Ross Sets ‘Target Date’ For Ending Census That Seems To Flout Judge’s Order

WASHINGTON, DC - MARCH 14: U.S. Commerce Secretary Wilbur Ross appears before the House Oversight and Reform Committee on March 14, 2019 in Washington, DC. Ross testified about ongoing preparations for the 2020 Cens... WASHINGTON, DC - MARCH 14: U.S. Commerce Secretary Wilbur Ross appears before the House Oversight and Reform Committee on March 14, 2019 in Washington, DC. Ross testified about ongoing preparations for the 2020 Census, and with it, the addition of a citizenship question. (Photo by Mark Wilson/Getty Images) MORE LESS
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September 28, 2020 6:18 p.m.

The Census Bureau said Monday that Commerce Secretary Wilbur Ross had set Oct. 5 as a “target date” for finishing data collection for 2020’s count — an announcement that seems to fly in the face of a federal judge’s order that those operations continue through the end of October.

The Census Bureau’s press shop could not provide TPM with any more information beyond a link to a statement matching the initial tweet with the announcement. House Oversight Chairwoman Carolyn Maloney meanwhile bashed the “cryptic announcement” and called on the administration to stop”working to politicize and jeopardize the 2020 Census.”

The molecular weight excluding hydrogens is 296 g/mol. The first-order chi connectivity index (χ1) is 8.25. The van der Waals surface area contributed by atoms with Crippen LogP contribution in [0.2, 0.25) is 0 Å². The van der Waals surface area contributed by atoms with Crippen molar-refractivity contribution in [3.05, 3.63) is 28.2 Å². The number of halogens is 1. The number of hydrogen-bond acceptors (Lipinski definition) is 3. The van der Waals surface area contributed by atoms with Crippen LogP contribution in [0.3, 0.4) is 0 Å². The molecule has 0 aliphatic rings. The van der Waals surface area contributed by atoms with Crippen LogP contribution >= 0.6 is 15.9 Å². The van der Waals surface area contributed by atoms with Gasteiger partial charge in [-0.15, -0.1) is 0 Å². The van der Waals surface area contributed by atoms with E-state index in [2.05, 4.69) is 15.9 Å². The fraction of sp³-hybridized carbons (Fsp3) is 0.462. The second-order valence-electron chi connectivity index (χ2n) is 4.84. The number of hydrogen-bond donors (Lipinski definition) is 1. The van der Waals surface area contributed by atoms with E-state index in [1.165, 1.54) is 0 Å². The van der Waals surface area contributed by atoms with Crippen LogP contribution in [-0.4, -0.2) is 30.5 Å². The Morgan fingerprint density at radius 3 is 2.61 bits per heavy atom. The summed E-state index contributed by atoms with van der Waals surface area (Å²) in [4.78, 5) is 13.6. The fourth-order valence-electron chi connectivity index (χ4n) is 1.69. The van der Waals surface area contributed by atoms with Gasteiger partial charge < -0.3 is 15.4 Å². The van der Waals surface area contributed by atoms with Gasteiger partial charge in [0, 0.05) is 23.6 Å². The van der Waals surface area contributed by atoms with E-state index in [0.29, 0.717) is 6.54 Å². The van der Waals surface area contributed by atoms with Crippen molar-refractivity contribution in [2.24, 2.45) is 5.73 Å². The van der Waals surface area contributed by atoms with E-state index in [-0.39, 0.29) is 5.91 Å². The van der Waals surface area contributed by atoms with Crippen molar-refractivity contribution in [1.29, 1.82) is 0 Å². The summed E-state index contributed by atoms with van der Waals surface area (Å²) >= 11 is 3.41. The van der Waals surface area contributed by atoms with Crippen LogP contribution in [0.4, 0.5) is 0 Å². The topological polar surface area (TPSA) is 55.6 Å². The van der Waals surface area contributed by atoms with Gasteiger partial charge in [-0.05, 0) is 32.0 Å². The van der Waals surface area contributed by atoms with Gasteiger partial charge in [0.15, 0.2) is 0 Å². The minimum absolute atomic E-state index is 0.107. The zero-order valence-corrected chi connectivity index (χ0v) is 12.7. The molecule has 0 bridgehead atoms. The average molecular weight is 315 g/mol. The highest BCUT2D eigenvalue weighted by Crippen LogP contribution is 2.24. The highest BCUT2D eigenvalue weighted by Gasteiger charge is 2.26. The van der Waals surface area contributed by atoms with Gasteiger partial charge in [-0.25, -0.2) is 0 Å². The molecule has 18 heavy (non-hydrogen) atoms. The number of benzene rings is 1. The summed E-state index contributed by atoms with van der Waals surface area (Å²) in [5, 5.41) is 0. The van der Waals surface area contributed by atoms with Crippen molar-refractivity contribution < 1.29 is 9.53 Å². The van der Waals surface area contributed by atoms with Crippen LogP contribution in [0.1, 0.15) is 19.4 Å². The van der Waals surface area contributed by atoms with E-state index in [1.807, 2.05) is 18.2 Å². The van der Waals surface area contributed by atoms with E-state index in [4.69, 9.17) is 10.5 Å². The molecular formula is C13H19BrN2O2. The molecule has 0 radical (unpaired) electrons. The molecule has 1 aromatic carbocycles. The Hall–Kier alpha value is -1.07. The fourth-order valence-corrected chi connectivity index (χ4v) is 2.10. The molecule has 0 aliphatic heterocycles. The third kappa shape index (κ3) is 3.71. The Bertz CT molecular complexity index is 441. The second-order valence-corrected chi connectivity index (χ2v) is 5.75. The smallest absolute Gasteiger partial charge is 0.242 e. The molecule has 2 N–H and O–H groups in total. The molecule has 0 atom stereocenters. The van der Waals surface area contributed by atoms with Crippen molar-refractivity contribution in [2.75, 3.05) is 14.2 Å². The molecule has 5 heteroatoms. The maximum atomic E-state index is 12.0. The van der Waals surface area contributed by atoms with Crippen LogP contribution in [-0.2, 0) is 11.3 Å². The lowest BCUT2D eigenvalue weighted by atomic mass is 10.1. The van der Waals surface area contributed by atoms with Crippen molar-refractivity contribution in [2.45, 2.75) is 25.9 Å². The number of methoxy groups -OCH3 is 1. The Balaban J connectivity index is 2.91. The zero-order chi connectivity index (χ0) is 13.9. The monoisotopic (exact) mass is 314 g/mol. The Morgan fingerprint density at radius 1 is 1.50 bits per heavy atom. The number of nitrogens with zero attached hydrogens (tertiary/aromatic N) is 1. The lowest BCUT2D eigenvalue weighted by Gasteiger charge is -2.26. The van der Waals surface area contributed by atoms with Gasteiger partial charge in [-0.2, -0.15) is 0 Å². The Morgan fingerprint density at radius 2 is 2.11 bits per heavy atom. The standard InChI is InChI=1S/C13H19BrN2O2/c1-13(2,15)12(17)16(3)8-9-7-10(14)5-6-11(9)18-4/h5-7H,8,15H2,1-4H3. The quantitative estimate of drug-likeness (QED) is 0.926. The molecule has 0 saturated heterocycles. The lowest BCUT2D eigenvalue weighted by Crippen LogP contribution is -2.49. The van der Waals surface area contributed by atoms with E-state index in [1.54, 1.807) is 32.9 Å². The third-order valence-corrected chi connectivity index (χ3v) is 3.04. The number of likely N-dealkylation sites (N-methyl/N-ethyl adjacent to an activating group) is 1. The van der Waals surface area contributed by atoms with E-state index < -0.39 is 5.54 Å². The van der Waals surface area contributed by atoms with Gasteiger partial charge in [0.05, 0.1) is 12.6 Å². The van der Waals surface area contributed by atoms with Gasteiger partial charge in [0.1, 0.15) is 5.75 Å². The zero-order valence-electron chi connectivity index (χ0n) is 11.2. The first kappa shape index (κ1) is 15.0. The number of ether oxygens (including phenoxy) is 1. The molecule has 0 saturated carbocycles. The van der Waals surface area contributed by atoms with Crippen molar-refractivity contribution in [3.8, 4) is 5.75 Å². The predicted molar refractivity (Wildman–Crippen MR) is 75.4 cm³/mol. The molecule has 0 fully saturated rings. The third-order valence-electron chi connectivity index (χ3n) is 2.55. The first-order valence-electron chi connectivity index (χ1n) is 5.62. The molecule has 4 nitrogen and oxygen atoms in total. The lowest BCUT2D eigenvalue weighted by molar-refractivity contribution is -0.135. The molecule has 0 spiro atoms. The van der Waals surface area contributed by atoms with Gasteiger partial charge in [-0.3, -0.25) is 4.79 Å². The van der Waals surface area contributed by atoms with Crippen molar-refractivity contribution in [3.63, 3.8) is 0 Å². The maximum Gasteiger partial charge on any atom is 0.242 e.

The tweet capped off what had already been an odd day in the litigation over when and how the census should be allowed to wind down.

U.S. District Judge Lucy Koh — who late last week had halted the administration’s plans to finish data collection on Sept. 31 — ordered that the parties respond to multiple emails the court received from people claiming to have evidence that Bureau enumerators were being told to disregard her orders in the case.

The Trump administration has already appealed Koh’s Friday order extending the timeline for the count. The administration is asking the U.S. Court of Appeals for the 9th Circuit to immediately put that order on hold while the appeal is litigated.

When the pandemic took hold this spring, Ross announced that the Census Bureau needed four additional months to complete the count, and asked for Congress to extend the statutory deadlines the Bureau faces, including a Dec. 31 deadline for delivering the apportionment data. Part of that reworked timeline extended data collection until Oct. 31.

Over the summer, however, the administration backed down from that request and Ross ordered the Bureau in late July to come up with a truncated timeline that ended data collection at the end of this month. Koh’s order halted the administration from implementing that truncated deadline.

The tweet was posted just before a hearing dealing with other matters in the case was set to began in front of Koh. At the hearing, the judge ordered that the administration produce by Tuesday documents related to the decision to set the “target date.”

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